What Is Crabbing? A Beginner’s Guide

How to Start Crabbing Off Your Boat

Crabbing, as you might have guessed by the name, is the practice of catching crabs, often with traps or nets. You can catch crabs to sell them, and even earn a living this way, or you could go crabbing simply for pleasure. You can go crabbing off a boat or off a pier. And you can approach this activity in countless different ways.

So, what should beginners know about crabbing to get started?

What Beginners Should Know Before Pursuing Crabbing

Before you start getting too deep into research about how to practice crabbing, there are some things you should acknowledge about this activity.

  • Laws and regulations apply. Generally, you won’t need a specific license for recreational crabbing, but if you plan on crabbing commercially, you'll definitely need a license, and in some areas, you may require a standard fishing license. There are different laws and regulations that dictate how you can practice crabbing, and these are going to vary from area to area. In some regions, you may only be able to recreationally crab during certain seasons. In most areas, there are limitations on how many crabs you can catch each day, and there are restrictions on what types of crabs you can catch; for example, in order to preserve local populations, crabbers may be forbidden from catching young crabs or pregnant females. Before recreationally crabbing, do your due diligence to figure out the local regulations that apply to you.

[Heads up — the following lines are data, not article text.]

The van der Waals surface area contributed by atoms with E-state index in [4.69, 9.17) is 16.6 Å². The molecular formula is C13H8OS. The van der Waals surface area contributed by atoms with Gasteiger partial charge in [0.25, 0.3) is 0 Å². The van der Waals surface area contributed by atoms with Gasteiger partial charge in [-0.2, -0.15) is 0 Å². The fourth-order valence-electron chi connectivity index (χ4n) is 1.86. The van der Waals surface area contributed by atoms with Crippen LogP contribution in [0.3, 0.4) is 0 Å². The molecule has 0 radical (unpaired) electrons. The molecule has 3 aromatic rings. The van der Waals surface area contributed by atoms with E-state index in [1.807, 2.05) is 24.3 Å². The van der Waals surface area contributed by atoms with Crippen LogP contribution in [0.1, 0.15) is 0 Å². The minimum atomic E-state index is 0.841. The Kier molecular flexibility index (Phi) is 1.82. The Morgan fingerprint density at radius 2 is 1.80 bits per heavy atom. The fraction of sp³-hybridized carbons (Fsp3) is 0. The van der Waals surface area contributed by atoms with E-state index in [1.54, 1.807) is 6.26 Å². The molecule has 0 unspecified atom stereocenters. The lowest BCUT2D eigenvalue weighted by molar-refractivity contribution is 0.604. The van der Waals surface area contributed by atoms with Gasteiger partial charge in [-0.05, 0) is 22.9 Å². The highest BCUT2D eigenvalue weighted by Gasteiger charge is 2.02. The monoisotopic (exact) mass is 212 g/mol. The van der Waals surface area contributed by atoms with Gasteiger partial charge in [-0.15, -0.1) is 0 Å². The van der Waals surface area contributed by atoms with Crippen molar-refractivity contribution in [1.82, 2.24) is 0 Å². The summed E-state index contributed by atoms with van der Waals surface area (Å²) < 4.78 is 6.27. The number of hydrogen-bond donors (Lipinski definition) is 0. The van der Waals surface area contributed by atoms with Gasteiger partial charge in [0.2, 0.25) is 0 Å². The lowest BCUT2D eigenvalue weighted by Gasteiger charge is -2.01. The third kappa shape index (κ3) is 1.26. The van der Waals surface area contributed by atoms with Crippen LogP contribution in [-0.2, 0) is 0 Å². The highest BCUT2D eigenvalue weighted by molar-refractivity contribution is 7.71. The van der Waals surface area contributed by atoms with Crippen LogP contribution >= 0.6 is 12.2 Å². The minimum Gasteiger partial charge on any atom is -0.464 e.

• Different areas have different types of crab. As you might expect, you can find different types of crabs in different areas. Some crabs are easier to catch, while some crabs are harder to catch, and each one is associated with different culinary applications; some crabs aren't even edible!